A speed bump pushes the car’s wheels upwards, and when it bounces back to the ground, kinetic energy is converted to potential energy absorbed in its shock absorbers. Capturing some of that energy sounds plausible at first blush. Using piezoelectric sensors, you can generate power by converting some of that force into an electrical charge. “You can produce high voltage, but pretty low current,” says Winter. “The energy of the spark of a piezoelectric barbecue lighter, for example, is less than the energy you put into pulling the trigger.”

The core principle involves work: the application of force over a distance. A car’s force multiplied by the distance it depresses the piezos equals the amount of useful work that can be done – and a car tire rolling over a piezo will depress it only a few microns. Winter suggests a more efficient way of capturing that energy. “Instead of making a speed bump, make a speed divot,” he says. “A flat surface that can be depressed easily will sink down when you drive over it and you can use the weight of the car to spin some sort of generator.” Another scenario is a compressible speed bump made of flexible plastic or rubber filled with water. When a car drives over it, water is squeezed out and can be pumped into a water tower high in the air. “You could run that water through a turbine and produce electricity with it,” says Winter.

Such models, of course, require full-size cars, full-size roadways, and full-size water towers. Scaling down the project to exhibit in the school auditorium is another story. The size of the display may be smaller, but the challenge is much larger. “You could construct a small speed bump and push down on it with a section of a car tire to light up an LED,” suggests Winter. “But a model using Hot Wheels cars? Forget it. They’d never deflect the speed bump enough to produce any energy.”

In the end, the most important thing to keep in mind is that creating energy isn’t just about applying force; it all goes back to the principle of work. “You need force multiplied by a distance,” says Winter. “That’s what shock absorbers do, and a more interesting design could be built around that.” He suggests checking out Levant Power, a company founded by Shakeel Avadhany ’09 and Zack Anderson ’09 to develop and commercialize shock absorber energy recovery.

Authored by Sarah Jensen. Thanks to Jonathan from Atlanta, Georgia, for this question. Visit the MIT School of Engineering’s Ask an Engineer site for answers to more of your questions, and ask your own. 




Benjamin Glass ’07, SM ’10 and Adam Rein MBA ’10 combined their research savvy in aeronautical engineering and business  to launch Altaeros Energies, Inc. in 2010, a company whose first prototype fit in the back of a Volkswagen they drove to a field in rural Massachusetts for testing.

At first glance, it looks like a small blimp.

Photo: Altaeros Energies, Inc.

Altaeros mechanical engineer Eph Lanford ’11, SM ’11 stands at the foot of the airborne turbine during a test run. Photo: Altaeros Energies, Inc.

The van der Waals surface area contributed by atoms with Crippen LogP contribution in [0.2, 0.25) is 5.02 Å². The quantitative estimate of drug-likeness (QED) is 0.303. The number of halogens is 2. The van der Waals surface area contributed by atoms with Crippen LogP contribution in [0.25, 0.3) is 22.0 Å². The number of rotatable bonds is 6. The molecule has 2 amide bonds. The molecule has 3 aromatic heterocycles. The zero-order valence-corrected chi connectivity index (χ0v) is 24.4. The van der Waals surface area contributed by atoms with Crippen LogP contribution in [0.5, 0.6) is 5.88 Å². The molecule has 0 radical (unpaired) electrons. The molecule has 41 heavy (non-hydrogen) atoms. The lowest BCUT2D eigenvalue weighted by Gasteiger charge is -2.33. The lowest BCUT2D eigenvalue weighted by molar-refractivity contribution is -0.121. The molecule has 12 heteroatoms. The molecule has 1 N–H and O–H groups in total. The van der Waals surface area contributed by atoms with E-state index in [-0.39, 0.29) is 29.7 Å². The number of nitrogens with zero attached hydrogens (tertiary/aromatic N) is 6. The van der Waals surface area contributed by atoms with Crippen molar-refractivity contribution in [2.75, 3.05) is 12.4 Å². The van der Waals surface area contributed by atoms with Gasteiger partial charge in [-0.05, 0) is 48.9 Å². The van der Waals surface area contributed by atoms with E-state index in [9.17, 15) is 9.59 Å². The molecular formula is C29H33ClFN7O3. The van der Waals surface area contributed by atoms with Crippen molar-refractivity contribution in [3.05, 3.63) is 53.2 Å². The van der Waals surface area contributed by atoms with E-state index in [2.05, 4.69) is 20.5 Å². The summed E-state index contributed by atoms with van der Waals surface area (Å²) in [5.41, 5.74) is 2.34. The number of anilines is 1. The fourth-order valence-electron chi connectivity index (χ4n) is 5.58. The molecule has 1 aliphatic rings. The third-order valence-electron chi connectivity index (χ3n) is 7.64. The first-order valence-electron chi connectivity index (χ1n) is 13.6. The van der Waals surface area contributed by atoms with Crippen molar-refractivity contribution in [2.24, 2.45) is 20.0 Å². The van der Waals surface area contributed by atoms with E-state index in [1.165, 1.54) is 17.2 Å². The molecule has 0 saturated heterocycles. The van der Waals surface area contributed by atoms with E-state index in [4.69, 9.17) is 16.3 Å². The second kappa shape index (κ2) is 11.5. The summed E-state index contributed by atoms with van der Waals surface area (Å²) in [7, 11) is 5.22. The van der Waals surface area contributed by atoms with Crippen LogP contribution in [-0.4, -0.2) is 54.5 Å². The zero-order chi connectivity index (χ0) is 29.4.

But floating 2,000 feet in the sky, Glass and Rein’s product is actually an aerostat, or tethered balloon–the same kind that are used for lifting telecommunications or surveillance equipment high into the air. Within their giant, donut-shaped dirigible sits a wind turbine.

Last year, their dream to think outside the wind-farm box grew even bigger. Supported by MassChallenge and the MIT Venture Mentoring Service, Glass and Rein built a 60-foot diameter airborne wind turbine and launched it in the sky above Limestone, Maine.

The turbine captures many times more wind power than a traditional turbine, its creators say. It is also far cheaper and can be operated simply in remote locations that have no other power source, channeling wind energy back to the ground through its heavy-duty tether. One balloon-turbine unit can generate 30-100 megawatts of electricity, enough to power a small village.

Footage of the Altaeros test last year attracted hundreds of thousands of views, and now they are courting government, military, and private interests to scale up their design and make portable, airborne wind farms a reality. According to Glass, Altaeros is now at work on its first commercial-scale demonstration in Alaska.

“What we’re trying to do,” Rein said in a Reuters interview this May, “is instead of looking for where the sun or the winds are strong, bringing cheap renewable energy anywhere in the world where folks are having trouble getting renewable energy.”

The airborne turbine also solves the problem of building expensive offshore platforms, such as the ones required for the Cape Wind project currently in development.

“We’ve taken the approach of trying to design a system that will basically direct itself,” says Glass, who dreamed up the tethered turbine in his Energy Ventures Class in 2009. “Without any input or any control the aerodynamics of the system, just by the forces on the shroud and on the fins will direct it into the wind even as the wind direction changes.”

Many had doubts the turbine would work at first, but Glass and Rein, who partnered with Harvard Law student Alain Goubau, believed in their project. After seeing natural disasters like the earthquake in Haiti and the Fukashima Power Plant meltdown in Japan, their work has raised new possibilities. The turbine could be used in remote locations, or even above cities, when major power outages occur.


Update 3/21/14: Altaeros was awarded a $1.3 million grant by the Alaska Energy Authority for an 18-month test of its turbines. Read New York Times coverage of the project.